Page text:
If it is extracting, I could almost live with BTF...not really, but I'm being generous...but having failures to extract, with any weight bullet, is just unacceptable in a defensive pistol. I never thought I'd hear folks using 1911 excuses for a stock Glock.Thanks for all the input, everyone. This gun isn't just throwing brass at me, it's having failures to extract, and extracting to the left and such. It ran like a top with 124gr. ammo, so I know that's a factor.
It doesn't matter what weight bullet they test them with. This isn't some collector piece or some super exotic pistol...it is designed as a working gun. Also 115gr bullets aren't uncommon. All 9mm service pistols should work with any factory bullet within the range of 115gr-147gr.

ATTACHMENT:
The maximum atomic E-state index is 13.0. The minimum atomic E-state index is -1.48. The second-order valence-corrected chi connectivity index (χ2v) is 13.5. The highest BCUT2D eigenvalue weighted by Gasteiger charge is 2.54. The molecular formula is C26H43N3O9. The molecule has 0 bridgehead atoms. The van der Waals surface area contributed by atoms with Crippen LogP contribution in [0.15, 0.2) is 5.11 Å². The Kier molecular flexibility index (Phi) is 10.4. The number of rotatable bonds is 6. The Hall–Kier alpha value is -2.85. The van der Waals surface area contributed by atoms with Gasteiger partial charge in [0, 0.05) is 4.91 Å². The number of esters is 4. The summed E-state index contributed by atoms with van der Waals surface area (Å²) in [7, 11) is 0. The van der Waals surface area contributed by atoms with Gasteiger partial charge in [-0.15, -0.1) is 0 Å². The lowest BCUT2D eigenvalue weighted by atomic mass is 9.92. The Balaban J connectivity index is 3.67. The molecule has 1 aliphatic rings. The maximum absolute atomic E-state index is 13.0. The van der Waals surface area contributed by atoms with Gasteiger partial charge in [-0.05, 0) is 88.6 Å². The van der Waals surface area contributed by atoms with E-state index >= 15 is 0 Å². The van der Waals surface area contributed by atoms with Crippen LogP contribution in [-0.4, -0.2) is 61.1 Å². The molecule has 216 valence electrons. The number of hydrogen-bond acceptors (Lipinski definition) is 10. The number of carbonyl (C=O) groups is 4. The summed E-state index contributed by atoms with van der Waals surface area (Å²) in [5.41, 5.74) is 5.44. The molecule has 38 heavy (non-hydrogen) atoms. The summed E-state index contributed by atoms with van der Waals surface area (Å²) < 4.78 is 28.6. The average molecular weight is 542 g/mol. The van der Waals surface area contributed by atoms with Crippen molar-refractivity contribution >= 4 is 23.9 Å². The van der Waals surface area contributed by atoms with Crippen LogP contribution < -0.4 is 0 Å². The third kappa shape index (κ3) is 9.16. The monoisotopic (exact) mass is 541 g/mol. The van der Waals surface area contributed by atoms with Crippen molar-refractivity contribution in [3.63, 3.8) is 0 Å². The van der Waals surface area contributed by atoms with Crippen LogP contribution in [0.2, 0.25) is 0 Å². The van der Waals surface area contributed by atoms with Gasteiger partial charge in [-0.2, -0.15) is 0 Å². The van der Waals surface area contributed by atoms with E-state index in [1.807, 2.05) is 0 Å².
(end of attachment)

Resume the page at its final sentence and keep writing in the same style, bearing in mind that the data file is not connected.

If you aren't aware of the issue with late Gen 3 and Gen 4 9mm Glocks, there is a lot of reading available on the internet. The Cliff Notes version is that the extractor is losing control of the casing after it is extracted from the chamber after being fired. The empty case is floating in the slide, moving to the rear through inertia, supported by the next round in the magazine. When the slide stops, the case is bouncing off the breechface, into the front of the ejection port, and out the top toward the shooter.
There is a easy test to see if your extractor is controlling the case after extraction. Just load a round from the magazine, remove the magazine, and fire the round. If the round drops out the magazine well, it wasn't being held by the extractor